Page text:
In England and Wales there is only one ground for divorce; that the marriage has irretrievably broken down. Under current law, in order to bring a petition for divorce to the Court, an applicant will need to cite one of five facts in order to ‘prove’ their conclusion that the marriage has irretrievably broken down:

  1. Unreasonable behaviour of the respondent
  2. Adultery (not available for civil partnership dissolution)
  3. Desertion for at least 2 years
  4. Separation for at least 2 years with consent
  5. Separation for at least 5 years (consent not required)

The present laws in relation to marriage and divorce were introduced by the Matrimonial Causes Act 1973. Many feel the current laws are out of date and some have claimed that the current process unnecessarily stirs up conflict between separating couples. The Government has responded to calls for reform and as from 6 April 2022, the no fault Divorce Bill will take effect.

No fault divorce means that there is no need to show or prove wrongdoing in relation to the breakdown of the marriage. No fault divorce is not a new concept; in 1969 the state of California allowed no fault divorce followed by Australia in 1975, and now finally England and Wales will follow suit.

A major turning point was the case of Owens v Owens in 2018. Mrs Owens brought a petition for divorce in 2015 after 37 years of marriage. She stated that the marriage had irretrievably broken down based on Mr Owens’ unreasonable behaviour. An application on this basis requires the applicant to prove that the respondent has behaved in such a way that the applicant cannot reasonably be expected to live with the respondent. As is usual practice, Mrs Owens set out the reasons why she had come to this conclusion. She stated that that Mr Owens was unpleasant about her in public, that he prioritised work over home life and that he suffered from mood swings leading to frequent arguments that left her feeling very distressed and hurt. Mrs Owens was left feeling a lack of love, attention or affection.

Mr Owens denied that the marriage had irretrievably broken down stating that the unreasonable behaviour fact had not been made out and that the marriage had been largely successful. Unfortunately for Mrs Owens, the Judge agreed and the divorce was not granted.

Not giving up, Mrs Owens applied to the Court of Appeal, however they also dismissed Mrs Owens’ application. Going further still, Mrs Owens made an application to the Supreme Court, who agreed with the Court of Appeal that there were insufficient grounds to grant a divorce, but did acknowledge that the current system was problematic.

Following a public consultation, supported by Resolution, in April 2019 the Government confirmed that they were committed to reforming legislation to introduce no fault divorce. As a result, the Divorce Dissolution and Separation Act received Royal Assent on the 25 June 2020. In this Act the sole ground of irretrievable breakdown remains, however there is no longer any requirement to establish one of the five facts, forgoing the proof element. The main points to note are:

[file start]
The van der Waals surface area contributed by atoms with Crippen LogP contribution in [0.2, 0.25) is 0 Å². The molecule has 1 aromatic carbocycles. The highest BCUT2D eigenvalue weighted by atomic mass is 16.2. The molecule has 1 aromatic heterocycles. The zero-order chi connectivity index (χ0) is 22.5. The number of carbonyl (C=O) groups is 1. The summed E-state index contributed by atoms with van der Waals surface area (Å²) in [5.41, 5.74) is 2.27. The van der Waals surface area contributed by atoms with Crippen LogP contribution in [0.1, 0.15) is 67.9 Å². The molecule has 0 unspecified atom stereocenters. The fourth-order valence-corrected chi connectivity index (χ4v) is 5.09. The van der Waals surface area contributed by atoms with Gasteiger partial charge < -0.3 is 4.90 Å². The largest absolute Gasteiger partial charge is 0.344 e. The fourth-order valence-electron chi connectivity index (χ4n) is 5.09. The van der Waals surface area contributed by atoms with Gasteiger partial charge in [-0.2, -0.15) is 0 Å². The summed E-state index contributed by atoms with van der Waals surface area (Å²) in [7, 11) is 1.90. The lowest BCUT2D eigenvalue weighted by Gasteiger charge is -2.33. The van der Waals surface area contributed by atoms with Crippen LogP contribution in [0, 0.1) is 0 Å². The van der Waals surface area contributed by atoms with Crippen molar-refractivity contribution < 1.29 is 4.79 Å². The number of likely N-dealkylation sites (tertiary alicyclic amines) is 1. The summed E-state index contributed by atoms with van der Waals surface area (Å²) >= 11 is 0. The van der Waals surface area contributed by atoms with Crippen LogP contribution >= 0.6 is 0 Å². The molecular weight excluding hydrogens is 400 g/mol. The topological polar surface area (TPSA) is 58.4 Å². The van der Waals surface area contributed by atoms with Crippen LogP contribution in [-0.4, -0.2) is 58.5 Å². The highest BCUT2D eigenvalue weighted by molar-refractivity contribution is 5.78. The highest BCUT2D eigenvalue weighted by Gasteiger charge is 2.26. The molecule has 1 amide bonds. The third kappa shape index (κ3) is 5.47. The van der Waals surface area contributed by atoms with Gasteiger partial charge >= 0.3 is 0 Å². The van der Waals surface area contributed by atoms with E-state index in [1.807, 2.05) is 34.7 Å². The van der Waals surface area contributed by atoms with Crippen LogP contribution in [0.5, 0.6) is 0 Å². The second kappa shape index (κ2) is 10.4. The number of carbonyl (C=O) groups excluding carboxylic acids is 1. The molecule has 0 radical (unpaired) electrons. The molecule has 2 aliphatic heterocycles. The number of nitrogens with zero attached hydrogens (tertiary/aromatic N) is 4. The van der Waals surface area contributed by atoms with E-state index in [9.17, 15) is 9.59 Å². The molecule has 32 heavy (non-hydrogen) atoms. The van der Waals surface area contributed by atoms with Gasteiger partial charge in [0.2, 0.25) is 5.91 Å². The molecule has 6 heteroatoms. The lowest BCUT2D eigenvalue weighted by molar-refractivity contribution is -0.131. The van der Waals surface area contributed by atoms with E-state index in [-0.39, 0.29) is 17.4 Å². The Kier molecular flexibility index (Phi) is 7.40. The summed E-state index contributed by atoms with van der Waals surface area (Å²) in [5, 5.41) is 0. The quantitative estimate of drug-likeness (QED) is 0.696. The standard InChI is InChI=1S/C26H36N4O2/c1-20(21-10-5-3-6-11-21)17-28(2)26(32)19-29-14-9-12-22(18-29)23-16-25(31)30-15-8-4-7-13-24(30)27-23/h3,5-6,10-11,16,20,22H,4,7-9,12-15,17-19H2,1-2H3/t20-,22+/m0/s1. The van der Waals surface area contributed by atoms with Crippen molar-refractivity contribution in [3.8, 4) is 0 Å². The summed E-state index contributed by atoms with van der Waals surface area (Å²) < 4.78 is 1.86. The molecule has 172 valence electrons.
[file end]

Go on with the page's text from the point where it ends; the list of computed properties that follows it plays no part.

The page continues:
• Introduction of applications made on a joint basis – both parties agree that the relationship has irretrievably broken down.
  • It is possible for sole applicants to apply on their own if their partner does not agree.
  • Removal of the ability of the other spouse to contest a divorce, dissolution or judicial separation if an application is made by a sole party only.
  • Introduction of a new minimum period of 20 weeks from the start of proceedings to the point where the Conditional Order (currently known as Decree Nisi) can be made.
  • The current six weeks between Conditional Order and the Final Divorce Order (currently Decree Absolute) will remain.
  • These reforms are also applicable to civil partnerships and judicial separation.

If you are considering a divorce, dissolution or judicial separation then you may be wondering if you should wait or bring proceedings sooner rather than later.

You may wish to wait until April 2022 if for example, your ex-spouse or civil partner has told you that they intend to defend any application and the five year separation period would extend beyond April 2022, or, the five year separation period is already applicable however your ex-spouse or civil partner has stated that proceedings would result in ‘grave financial hardship’.

However, if you are ready to divorce now then please be reassured that the vast majority of applications are accepted without any problems because both parties agree that the relationship has irretrievably broken down.

If you would like to discuss the topics raised in this article or any other issue in relation to Family Law, please contact a member of the family team at Tiger Law.


Information on this website is for the general purpose of highlighting potential issues and is not advice specific to any particular situation.

If, after reading our content, you have concerns about your protecting your business, please contact us for a chat and we will help you to review what you have in place and whether there are any gaps in your filing cabinet.

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